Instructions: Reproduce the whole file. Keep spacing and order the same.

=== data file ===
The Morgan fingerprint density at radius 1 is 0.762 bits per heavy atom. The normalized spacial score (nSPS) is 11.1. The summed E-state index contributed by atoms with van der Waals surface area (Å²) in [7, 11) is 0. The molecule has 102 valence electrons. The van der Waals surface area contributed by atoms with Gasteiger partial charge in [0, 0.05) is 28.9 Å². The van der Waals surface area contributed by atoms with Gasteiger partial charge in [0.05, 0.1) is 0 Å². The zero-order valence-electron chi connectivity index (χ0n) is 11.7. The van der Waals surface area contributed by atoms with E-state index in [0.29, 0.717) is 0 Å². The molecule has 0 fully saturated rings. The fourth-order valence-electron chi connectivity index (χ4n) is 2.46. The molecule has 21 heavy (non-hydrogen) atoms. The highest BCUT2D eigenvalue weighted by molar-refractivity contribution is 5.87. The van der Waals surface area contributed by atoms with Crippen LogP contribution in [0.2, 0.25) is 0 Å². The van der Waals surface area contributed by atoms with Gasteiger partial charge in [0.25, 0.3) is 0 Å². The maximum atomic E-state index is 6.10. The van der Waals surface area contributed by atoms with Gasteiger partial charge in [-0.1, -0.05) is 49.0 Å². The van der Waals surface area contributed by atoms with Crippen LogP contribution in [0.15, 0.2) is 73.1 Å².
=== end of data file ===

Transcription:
The Morgan fingerprint density at radius 1 is 0.762 bits per heavy atom. The normalized spacial score (nSPS) is 11.1. The summed E-state index contributed by atoms with van der Waals surface area (Å²) in [7, 11) is 0. The molecule has 102 valence electrons. The van der Waals surface area contributed by atoms with Gasteiger partial charge in [0, 0.05) is 28.9 Å². The van der Waals surface area contributed by atoms with Gasteiger partial charge in [0.05, 0.1) is 0 Å². The zero-order valence-electron chi connectivity index (χ0n) is 11.7. The van der Waals surface area contributed by atoms with E-state index in [0.29, 0.717) is 0 Å². The molecule has 0 fully saturated rings. The fourth-order valence-electron chi connectivity index (χ4n) is 2.46. The molecule has 21 heavy (non-hydrogen) atoms. The highest BCUT2D eigenvalue weighted by molar-refractivity contribution is 5.87. The van der Waals surface area contributed by atoms with Crippen LogP contribution in [0.2, 0.25) is 0 Å². The van der Waals surface area contributed by atoms with Gasteiger partial charge in [0.25, 0.3) is 0 Å². The maximum atomic E-state index is 6.10. The van der Waals surface area contributed by atoms with Gasteiger partial charge in [-0.1, -0.05) is 49.0 Å². The van der Waals surface area contributed by atoms with Crippen LogP contribution in [0.15, 0.2) is 73.1 Å².